Asians, SB 1070 and the Immigration Debate

August 3, 2010

A federal judge last Wednesday struck down elements of SB 1070, a bill that I criticized as unfair and cruel in a column for my college newspaper a few months ago. SB 1070 allows law enforcement in Arizona to demand that anyone suspected of being an undocumented immigrant produce valid immigration papers or risk detention and deportation. Governor Brewer argues that SB 1070 will not lead to rampant racial profiling, although when pressed a few months ago she admitted that she doesn't know what an undocumented immigrant actually looks like.

The recent slew of anti-immigrant legislation in Arizona is a threat not only to Latino immigrants at whom it is clearly targeted, however, but also to Asian immigrants and citizens. Asians constitute a significant fraction of the 11 million undocumented immigrants living in the US today -- about a tenth, or 1 million. Many face the same problems that other undocumented immigrants do: they struggle to secure jobs, pay for school, and evade detection and deportation.

Many Asian Americans oppose SB 1070 and are calling for comprehensive immigration reform. The Asian American Writer's Workshop, for example, has launched a boycott against the state of Arizona recently called "Wordstrike," a petition that has been signed by a number of prominent Asian and non-Asian American authors and thinkers alike. Signatories include Jhumpa Lahiri and Noam Chomsky.

The Asian Pacific American Legal Center and the Asian American Justice Center are also teaming up with a number of other organizations, including the NAACP, Mexican American Legal Defense & Education Fund, Muslim American Society, to legally challenge SB 1070.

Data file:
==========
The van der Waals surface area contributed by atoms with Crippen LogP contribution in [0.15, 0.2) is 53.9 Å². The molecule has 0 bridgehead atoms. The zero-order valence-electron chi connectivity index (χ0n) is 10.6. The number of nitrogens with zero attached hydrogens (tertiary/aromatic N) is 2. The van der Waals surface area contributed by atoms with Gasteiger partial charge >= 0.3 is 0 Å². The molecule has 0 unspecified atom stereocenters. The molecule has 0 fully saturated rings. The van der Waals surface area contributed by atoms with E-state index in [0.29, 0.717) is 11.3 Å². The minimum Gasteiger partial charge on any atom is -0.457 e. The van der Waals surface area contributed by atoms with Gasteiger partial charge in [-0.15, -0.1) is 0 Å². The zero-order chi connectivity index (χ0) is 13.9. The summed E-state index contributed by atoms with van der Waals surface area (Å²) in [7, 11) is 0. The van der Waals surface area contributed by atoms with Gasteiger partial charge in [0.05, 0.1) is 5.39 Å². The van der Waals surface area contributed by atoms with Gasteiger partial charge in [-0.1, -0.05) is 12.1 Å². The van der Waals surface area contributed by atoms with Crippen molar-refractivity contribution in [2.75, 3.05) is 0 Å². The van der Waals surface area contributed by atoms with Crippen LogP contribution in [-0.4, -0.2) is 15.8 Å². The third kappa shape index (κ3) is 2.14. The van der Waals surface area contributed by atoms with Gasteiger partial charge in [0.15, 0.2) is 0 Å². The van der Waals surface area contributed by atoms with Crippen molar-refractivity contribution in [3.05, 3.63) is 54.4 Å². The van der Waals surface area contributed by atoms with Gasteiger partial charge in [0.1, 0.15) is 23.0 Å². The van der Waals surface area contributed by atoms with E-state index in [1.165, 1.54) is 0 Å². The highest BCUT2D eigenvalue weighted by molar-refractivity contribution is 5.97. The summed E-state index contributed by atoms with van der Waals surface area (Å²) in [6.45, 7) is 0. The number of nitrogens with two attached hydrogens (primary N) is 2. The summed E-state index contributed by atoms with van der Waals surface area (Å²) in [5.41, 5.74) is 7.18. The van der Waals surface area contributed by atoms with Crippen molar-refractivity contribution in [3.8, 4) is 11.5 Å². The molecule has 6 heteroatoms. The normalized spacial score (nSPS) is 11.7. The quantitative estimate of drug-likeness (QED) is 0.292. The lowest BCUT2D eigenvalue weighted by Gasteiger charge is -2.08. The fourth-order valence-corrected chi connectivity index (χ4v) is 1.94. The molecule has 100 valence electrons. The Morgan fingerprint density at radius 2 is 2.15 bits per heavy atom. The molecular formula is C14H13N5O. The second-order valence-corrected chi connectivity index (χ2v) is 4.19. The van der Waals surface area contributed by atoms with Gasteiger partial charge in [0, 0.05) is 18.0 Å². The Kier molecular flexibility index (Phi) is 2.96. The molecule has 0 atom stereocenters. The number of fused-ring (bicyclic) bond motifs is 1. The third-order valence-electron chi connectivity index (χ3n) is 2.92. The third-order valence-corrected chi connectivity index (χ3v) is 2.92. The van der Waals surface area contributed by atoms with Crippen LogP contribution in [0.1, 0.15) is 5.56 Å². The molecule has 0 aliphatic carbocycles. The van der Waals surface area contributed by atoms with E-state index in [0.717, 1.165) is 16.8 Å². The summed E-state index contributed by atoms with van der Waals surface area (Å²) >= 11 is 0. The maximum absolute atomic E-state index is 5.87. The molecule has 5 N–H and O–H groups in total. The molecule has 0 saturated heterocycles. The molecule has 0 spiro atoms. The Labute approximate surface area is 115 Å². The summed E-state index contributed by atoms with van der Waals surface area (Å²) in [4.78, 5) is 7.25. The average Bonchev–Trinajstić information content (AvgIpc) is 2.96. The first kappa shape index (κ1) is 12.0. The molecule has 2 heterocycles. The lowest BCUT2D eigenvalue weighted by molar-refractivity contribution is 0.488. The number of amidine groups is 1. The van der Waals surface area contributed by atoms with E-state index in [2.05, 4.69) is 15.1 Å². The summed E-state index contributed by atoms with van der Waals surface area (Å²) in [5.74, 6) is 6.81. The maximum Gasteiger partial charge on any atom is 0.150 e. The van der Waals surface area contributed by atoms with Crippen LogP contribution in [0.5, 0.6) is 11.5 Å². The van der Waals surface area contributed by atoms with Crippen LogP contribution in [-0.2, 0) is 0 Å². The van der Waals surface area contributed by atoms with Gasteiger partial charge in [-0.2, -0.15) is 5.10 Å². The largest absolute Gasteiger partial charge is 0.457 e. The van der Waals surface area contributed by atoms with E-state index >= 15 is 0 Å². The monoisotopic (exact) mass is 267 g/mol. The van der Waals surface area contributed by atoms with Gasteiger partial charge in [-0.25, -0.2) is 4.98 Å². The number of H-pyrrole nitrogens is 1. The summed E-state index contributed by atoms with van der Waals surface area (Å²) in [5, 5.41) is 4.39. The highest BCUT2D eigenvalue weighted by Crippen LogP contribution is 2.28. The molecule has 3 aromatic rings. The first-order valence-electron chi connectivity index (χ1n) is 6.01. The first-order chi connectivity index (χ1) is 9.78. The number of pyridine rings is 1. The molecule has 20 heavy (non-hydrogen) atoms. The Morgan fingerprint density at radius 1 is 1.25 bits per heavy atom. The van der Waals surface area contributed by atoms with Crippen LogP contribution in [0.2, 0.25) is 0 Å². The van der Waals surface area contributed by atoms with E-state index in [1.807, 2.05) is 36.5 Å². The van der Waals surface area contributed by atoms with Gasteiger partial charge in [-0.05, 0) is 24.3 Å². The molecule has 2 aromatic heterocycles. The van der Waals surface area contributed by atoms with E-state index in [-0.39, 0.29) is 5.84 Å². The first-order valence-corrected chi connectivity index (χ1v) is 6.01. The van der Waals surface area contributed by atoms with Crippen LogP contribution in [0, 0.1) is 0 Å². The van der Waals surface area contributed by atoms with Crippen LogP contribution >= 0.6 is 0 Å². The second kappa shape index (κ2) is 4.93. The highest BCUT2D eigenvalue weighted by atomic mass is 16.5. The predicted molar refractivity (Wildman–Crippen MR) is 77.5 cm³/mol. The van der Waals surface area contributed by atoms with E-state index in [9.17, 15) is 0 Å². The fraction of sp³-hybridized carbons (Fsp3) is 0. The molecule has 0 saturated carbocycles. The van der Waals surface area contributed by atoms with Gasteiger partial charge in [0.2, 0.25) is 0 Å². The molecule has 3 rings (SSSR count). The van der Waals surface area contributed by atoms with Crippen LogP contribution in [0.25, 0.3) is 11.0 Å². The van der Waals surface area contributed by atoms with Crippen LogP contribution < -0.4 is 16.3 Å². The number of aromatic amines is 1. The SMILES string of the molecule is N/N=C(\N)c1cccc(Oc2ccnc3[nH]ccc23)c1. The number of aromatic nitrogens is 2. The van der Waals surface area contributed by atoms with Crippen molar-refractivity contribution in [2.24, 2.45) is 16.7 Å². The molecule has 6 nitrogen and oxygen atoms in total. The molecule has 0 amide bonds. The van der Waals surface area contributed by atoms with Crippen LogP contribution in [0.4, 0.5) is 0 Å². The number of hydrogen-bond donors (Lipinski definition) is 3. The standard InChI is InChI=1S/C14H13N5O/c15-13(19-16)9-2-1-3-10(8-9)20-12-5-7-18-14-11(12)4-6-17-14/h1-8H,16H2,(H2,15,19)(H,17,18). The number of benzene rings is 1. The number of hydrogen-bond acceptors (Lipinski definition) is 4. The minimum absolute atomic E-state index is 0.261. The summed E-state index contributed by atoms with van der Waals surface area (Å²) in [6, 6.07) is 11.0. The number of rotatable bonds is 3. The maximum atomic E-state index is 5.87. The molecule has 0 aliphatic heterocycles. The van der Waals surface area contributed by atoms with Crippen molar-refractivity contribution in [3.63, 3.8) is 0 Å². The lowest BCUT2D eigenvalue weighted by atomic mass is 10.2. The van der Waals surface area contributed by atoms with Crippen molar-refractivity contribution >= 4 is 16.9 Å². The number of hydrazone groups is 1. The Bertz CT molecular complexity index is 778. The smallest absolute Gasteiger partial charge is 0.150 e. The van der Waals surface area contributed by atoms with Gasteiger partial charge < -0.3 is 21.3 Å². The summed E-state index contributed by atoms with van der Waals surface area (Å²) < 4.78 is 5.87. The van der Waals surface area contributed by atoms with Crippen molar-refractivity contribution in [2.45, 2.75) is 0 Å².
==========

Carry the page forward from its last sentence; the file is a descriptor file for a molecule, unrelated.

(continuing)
Brewer and her cohorts argue vehemently that they are merely enforcing the law and protecting Arizona's interests, but SB 1070 et al. are too cruel an answer to a problem that requires a much more nuanced solution. SB 1070 treats all undocumented immigrants (and naturalized immigrants and citizens of color) the same: as criminals, instead of actual human beings with real, complex and legitimate needs and interests.


Saif Ansari


Saif Ansari graduated recently from UCLA with a BA in philosophy and is now an MA student at NYU, also in philosophy. He is interested mostly in political philosophy, ethics and law. Saif wrote for two years as a columnist for UCLA's student-run newspaper The Daily Bruin. He wrote for and edited several other publications at UCLA and maintains a personal blog at Follow him on Twitter @vetoshield.



This law is ridiculous
I believe whether the individual is Asian or Mexican, illegal is illegal meaning if you are here without papers, you are breaking the law. This story is also covered at